LEGO Trains are a new one on me, I’ve never shown a liking to them, that is until I saw the (newer) Hogwarts Express 75955 at a local Carboot last last Year. At a bargain price of £12, for the train only, I just couldn’t resist it!

Having checked it once I got home, I found there were a handful of bits missing. I hopped straight onto Bricklink to source the pieces I needed to complete it. Whilst searching I came across a selection of power function bits & bobs and it got me thinking, ‘what if I motorised this train, it would be so cool to have it fully functioning!’ 

After considering the idea for a few minutes I thought about checking YouTube, someone has bound to have already done it, and yep, quite a few people have successfully motorised it, and they all looked great!

At that particular time I had very limited funds and couldn’t justify spending too much on motors and the other parts I needed to get this thing moving. So I opted for, how can I put this, a more inferior product. Now, I’m not proud of that fact it’s not real LEGO, but needs must and all that!

Right, back to getting this iconic Harry Potter train rolling. I’ve never been one for producing ‘how-to’ guides and this article is far from it. I’ve taken a series of photos to share with you roughly what I did and the pieces I used to achieve the final result.


Starting with the power (battery) box. I decided that the best place for it was in the Tender, it seemed the perfect size.

I stripped the whole thing back and rebuilt it around the power box, adding a few more bricks and pieces as i went, this allowed for the extra height where the power cable would sit. I tiled the top and hinge to give it a more ‘polished’ look, to match the Carriage.


Moving on to the front of the train and actual motor part of it.

This proved quite a trouble-some task, and took a few re-builds to get it looking sleek. The previous two incarnations were very bulky and made the front of the train look stubby.

Again I stripped this back, just as I did with the tender, leaving the front intact as I didn’t need to alter that as such.

I had to replace the black Technic 1×12 brick with holes piece and replace some others in order to slot the motor down and attach the third (powered) pair of wheels. Effectively making a space big enough to slot the motor down into.

I ordered a new piece to help the two cogs stay-put. It pops into the motor and allows the cogs to sit comfortably together. The piece in question is LEGO Black Technic Connector Toggle Joint Smooth Double with 2 Pins (48496). This unique piece is amazing, it does so much and makes the whole motor and wheels feel sturdy and Unstoppable!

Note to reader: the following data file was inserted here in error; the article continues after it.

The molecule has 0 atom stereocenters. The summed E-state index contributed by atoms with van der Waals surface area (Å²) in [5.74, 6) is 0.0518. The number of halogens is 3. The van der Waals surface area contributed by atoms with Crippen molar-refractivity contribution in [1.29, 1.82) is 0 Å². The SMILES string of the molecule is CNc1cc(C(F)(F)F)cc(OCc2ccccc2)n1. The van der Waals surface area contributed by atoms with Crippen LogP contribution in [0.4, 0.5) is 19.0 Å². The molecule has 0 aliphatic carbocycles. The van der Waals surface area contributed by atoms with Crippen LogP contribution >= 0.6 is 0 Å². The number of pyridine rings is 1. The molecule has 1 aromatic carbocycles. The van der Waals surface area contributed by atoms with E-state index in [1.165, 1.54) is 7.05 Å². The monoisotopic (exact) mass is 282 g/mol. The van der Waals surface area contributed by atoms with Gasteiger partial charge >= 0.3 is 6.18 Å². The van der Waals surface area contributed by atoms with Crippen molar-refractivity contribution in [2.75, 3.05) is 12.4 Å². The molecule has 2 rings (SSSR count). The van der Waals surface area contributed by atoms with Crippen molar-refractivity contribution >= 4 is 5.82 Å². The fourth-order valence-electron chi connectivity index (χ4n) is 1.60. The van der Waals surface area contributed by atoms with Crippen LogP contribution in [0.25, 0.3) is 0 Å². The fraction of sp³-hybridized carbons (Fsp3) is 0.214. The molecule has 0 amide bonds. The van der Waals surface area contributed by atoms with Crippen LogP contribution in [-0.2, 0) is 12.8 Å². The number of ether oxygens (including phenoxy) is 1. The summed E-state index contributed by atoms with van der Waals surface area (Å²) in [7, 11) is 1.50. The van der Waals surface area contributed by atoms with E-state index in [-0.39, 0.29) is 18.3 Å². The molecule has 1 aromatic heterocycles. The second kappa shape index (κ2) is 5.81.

Covering the motor was the most troublesome, as it has to be curved to follow suit with the rest of the Train.

My first rendition of this had flat sides and a curved top. It worked but it was so cumbersome it just looked way out of place!

Thanks to SNOT (studs not on top) I managed to create a curve on each side and attach them to the rounded top piece, creating a more natural look, albeit slightly jutting out as to accommodate the motor. This however has left some bare studs and stops the flow of the curved edge along the side of the Train (which you’ll see later), I can personally live with that 😉.


Attaching the IR sensor box was more straightforward as it doesn’t need a special place to drop through, it just sits directly behind the motor occupying a 4×4 stud space.

I modified the cab which houses the IR sensor a little. Added a nice archway, and closed the gap on each side.


Connecting it all up is just a matter of pluging in the power cables and setting up the controller.

The cables themselves are tucked neatly away under the hinged lid located on the Tender. The cable from the motor to the IR sensor is slightly more tricky to hide, it’s simply rolled up and again tucked away out of sight!

Now, of course, there are differences between LEGO Power Functions and the inferior alternative, although from the photos I’ve seen there isn’t much in it size and power wise, so applying what I have done above to a LEGO Motor shouldn’t be too different.


The finished result is absolutely stunning and works like a dream!

It’s sturdy enough to take a tumble and easy to piece back together if needs be.

I managed to get out in the garden and setup a basic circular track so show you all the Hogwarts Express in action.

Please feel free to comment below, ask questions etc, we are very open here @ The Brick Post and live hearing from you about all things LEGO!

 

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Greg
Hello there, I’m Greg, the founder of The Brick Post! Please join me in appreciating all things LEGO from news and reviews to MOCs and more!

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